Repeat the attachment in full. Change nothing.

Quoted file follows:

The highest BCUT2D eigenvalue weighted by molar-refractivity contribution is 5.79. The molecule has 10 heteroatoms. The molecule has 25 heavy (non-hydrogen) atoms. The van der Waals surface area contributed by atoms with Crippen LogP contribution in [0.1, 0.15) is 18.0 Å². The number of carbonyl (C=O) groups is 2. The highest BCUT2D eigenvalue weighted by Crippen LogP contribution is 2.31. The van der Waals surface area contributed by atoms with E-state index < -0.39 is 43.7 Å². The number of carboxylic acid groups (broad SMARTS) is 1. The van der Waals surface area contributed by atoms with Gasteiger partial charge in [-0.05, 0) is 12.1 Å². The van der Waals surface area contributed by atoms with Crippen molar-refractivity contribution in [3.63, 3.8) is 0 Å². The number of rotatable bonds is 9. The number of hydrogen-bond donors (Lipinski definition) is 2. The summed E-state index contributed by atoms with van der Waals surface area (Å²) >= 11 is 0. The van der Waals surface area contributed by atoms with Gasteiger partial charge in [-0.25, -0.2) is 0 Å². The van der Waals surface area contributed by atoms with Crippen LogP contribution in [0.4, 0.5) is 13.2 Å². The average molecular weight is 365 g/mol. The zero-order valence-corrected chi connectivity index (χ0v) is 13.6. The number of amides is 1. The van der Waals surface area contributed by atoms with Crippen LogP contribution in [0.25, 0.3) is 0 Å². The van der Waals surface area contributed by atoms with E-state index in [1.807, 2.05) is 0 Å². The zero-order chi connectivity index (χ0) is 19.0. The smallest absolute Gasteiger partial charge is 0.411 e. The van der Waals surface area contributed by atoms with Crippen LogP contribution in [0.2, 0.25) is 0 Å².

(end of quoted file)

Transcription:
The highest BCUT2D eigenvalue weighted by molar-refractivity contribution is 5.79. The molecule has 10 heteroatoms. The molecule has 25 heavy (non-hydrogen) atoms. The van der Waals surface area contributed by atoms with Crippen LogP contribution in [0.1, 0.15) is 18.0 Å². The number of carbonyl (C=O) groups is 2. The highest BCUT2D eigenvalue weighted by Crippen LogP contribution is 2.31. The van der Waals surface area contributed by atoms with E-state index < -0.39 is 43.7 Å². The number of carboxylic acid groups (broad SMARTS) is 1. The van der Waals surface area contributed by atoms with Gasteiger partial charge in [-0.05, 0) is 12.1 Å². The van der Waals surface area contributed by atoms with Crippen molar-refractivity contribution in [3.63, 3.8) is 0 Å². The number of rotatable bonds is 9. The number of hydrogen-bond donors (Lipinski definition) is 2. The summed E-state index contributed by atoms with van der Waals surface area (Å²) >= 11 is 0. The van der Waals surface area contributed by atoms with Gasteiger partial charge in [-0.25, -0.2) is 0 Å². The van der Waals surface area contributed by atoms with Crippen LogP contribution in [0.4, 0.5) is 13.2 Å². The average molecular weight is 365 g/mol. The zero-order valence-corrected chi connectivity index (χ0v) is 13.6. The number of amides is 1. The van der Waals surface area contributed by atoms with Crippen LogP contribution in [0.25, 0.3) is 0 Å². The van der Waals surface area contributed by atoms with E-state index in [1.807, 2.05) is 0 Å². The zero-order chi connectivity index (χ0) is 19.0. The smallest absolute Gasteiger partial charge is 0.411 e. The van der Waals surface area contributed by atoms with Crippen LogP contribution in [0.2, 0.25) is 0 Å².